Lax sought the authentic human life

Robert Lax, left, with Michael McGregor outside of Lax’s house on the Greek island of Pasmos in 1992 (Sylvia McGregor)
Robert Lax, left, with Michael McGregor outside of Lax’s house on the Greek island of Pasmos in 1992 (Sylvia McGregor)

by Dana Greene


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By Michael N. McGregor
Published by Fordham University Press, 472 pages, $34.95

Robert Lax is best-known in Catholic circles as a friend of Thomas Merton, whom he met when they were both students at Columbia University in the 1930s. These friends shared literary and religious interests and both were converts to Catholicism, Lax from Judaism. Their friendship was principally epistolary and lasted until Merton's death in 1968. Lax lived on until 2000 and became a major commentator and resource on Merton's life.

Pure Act, a first biography of Lax, places him front and center.

Michael McGregor, professor of English and creative writing at Portland State University, visited Lax in Europe and carried on an extensive correspondence with him for 15 years. In this appreciative biography, he provokes the reader to ask: Who was Robert Lax?

By craft, Lax was an experimental poet, one allied with the "concrete" poets. He was a friend of Jack Kerouac and publisher James Laughlin; a writer who did stints with The New Yorker and Jubilee magazine; and a teacher at several colleges.

Tall and gaunt, Lax appeared prophet-like, but as Merton said, he had no rage in him or any desire to lead anyone other than himself. Although he loved solitude, he was not a hermit or recluse. He fully enjoyed the company of others and sought it out.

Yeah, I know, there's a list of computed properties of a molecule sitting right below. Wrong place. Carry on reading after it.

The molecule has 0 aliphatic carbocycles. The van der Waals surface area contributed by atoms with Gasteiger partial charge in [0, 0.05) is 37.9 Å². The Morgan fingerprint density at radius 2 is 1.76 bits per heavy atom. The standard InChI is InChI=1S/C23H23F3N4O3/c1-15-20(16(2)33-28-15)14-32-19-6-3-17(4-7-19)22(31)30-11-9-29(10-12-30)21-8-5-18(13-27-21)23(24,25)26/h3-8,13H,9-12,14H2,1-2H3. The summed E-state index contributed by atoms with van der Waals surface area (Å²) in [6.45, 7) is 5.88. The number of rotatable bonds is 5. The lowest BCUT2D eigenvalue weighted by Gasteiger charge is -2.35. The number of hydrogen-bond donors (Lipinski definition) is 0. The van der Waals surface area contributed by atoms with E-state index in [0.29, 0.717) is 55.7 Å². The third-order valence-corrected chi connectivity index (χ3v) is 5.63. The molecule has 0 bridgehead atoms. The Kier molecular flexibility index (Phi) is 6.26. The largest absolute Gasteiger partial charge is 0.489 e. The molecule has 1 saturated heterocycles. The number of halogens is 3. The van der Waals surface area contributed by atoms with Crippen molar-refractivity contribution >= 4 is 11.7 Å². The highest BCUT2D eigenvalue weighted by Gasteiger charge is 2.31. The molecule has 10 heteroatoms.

His life was Spartan-like, but he was no ascetic. He was more sage than mystic, and did not qualify as a saint as traditionally defined, even though early on he told Merton that he should aspire to be one. Lax himself did not seek sanctity. In fact, later in life he revised his notion of this vocation, writing, "What I'd mean by it now is be, hope to be, hope to get to be, the person you were created to be."

As a good biographer, McGregor does not directly answer the question, who is Robert Lax? But the evidence lines up: Above all, Lax was a seeker after the authentic human life. At times, he thought he had found people who lived authentically and he wanted to be among them. In France, he lived with the Cristianis, a family of acrobats and circus performers, and, for many years, he lived in communities of fishermen and sponge divers on the Greek islands of Kalymnos and Patmos.

In his attempts to live authentically, to be the person he was created to be, Lax spent much of his life stripping away all that was inessential. He ate little, possessed almost nothing, and lived in the sparest accommodations.

His poetry, some of which is included in Pure Act, illustrates how his work mirrors his life purpose to strip away the inessential. His experimental poems use repetition of syllables and words and are written in short vertical lines strung down the page. What is left is most white space.

What Lax wanted was to live a life that was harmonious, peaceful, loving and present to others. At times, his naiveté or romanticizing of island life almost does him in, but he always manages to survive, find money, and keep in touch with myriad friends.

Above all, his clear desire is to be fully and uniquely himself. Lax writes: "We are all meant to shine, as children do. We were born to make manifest the glory of God that is within us. It's not just in some of us; it's in everyone. And as we let our own light shine, we unconsciously give other people permission to do the same."

Lax was inspired by Thomas Aquinas' notion that God is "pure act" and all else is potential oriented toward God. It was by stripping all that was inessential from life that one discovered the authentic God and in the process the authentic self.

Pure Act is an admiring biography, one that is well-researched and written with affection. McGregor offers little critique of Lax's life, however, and readers will differ as to whether the author's injection of his own voice in the text adds to or distracts from his subject's life story.

While Lax's strange life -- McGregor calls it an "uncommon" life -- will not cause readers to emulate it, it will provoke them to ponder what it is to be fully human. This is, of course, one of the principal functions of biography, needed now more than ever.

[Dana Greene is dean emerita of Oxford College of Emory University. Her latest book is Denise Levertov: A Poet's Life.]

A version of this story appeared in the April 22-May 5, 2016 print issue under the headline: Lax sought the authentic human life.

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